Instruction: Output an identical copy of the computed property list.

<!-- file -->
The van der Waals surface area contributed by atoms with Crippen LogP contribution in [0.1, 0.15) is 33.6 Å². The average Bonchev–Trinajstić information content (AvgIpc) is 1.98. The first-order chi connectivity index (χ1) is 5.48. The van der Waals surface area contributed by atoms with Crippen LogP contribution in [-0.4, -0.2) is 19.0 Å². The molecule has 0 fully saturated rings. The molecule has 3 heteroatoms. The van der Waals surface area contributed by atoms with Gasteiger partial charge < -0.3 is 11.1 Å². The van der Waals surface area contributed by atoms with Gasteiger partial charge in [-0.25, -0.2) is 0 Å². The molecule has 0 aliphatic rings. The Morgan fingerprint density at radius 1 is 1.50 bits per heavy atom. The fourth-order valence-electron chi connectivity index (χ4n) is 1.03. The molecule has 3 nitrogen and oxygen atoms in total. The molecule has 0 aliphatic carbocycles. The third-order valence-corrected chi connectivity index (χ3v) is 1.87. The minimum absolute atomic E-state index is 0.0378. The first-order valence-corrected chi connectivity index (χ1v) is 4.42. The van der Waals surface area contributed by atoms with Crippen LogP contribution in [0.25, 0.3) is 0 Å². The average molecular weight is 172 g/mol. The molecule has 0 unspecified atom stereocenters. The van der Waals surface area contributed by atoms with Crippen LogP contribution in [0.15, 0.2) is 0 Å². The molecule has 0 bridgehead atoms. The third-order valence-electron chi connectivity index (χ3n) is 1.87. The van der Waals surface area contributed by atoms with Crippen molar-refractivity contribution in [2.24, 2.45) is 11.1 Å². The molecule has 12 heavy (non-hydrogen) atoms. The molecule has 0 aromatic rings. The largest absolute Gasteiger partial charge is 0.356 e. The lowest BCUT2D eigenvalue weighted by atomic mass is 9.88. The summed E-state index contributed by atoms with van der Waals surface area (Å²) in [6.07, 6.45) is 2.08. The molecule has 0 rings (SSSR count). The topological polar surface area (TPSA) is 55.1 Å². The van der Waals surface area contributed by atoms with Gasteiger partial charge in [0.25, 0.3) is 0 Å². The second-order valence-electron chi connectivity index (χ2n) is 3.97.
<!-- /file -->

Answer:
The van der Waals surface area contributed by atoms with Crippen LogP contribution in [0.1, 0.15) is 33.6 Å². The average Bonchev–Trinajstić information content (AvgIpc) is 1.98. The first-order chi connectivity index (χ1) is 5.48. The van der Waals surface area contributed by atoms with Crippen LogP contribution in [-0.4, -0.2) is 19.0 Å². The molecule has 0 fully saturated rings. The molecule has 3 heteroatoms. The van der Waals surface area contributed by atoms with Gasteiger partial charge < -0.3 is 11.1 Å². The van der Waals surface area contributed by atoms with Gasteiger partial charge in [-0.25, -0.2) is 0 Å². The molecule has 0 aliphatic rings. The Morgan fingerprint density at radius 1 is 1.50 bits per heavy atom. The fourth-order valence-electron chi connectivity index (χ4n) is 1.03. The molecule has 3 nitrogen and oxygen atoms in total. The molecule has 0 aliphatic carbocycles. The third-order valence-corrected chi connectivity index (χ3v) is 1.87. The minimum absolute atomic E-state index is 0.0378. The first-order valence-corrected chi connectivity index (χ1v) is 4.42. The van der Waals surface area contributed by atoms with Crippen LogP contribution in [0.25, 0.3) is 0 Å². The average molecular weight is 172 g/mol. The molecule has 0 unspecified atom stereocenters. The van der Waals surface area contributed by atoms with Crippen LogP contribution in [0.15, 0.2) is 0 Å². The molecule has 0 bridgehead atoms. The third-order valence-electron chi connectivity index (χ3n) is 1.87. The van der Waals surface area contributed by atoms with Crippen molar-refractivity contribution in [2.24, 2.45) is 11.1 Å². The molecule has 12 heavy (non-hydrogen) atoms. The molecule has 0 aromatic rings. The largest absolute Gasteiger partial charge is 0.356 e. The lowest BCUT2D eigenvalue weighted by atomic mass is 9.88. The summed E-state index contributed by atoms with van der Waals surface area (Å²) in [6.07, 6.45) is 2.08. The molecule has 0 rings (SSSR count). The topological polar surface area (TPSA) is 55.1 Å². The van der Waals surface area contributed by atoms with Gasteiger partial charge in [0.25, 0.3) is 0 Å². The second-order valence-electron chi connectivity index (χ2n) is 3.97.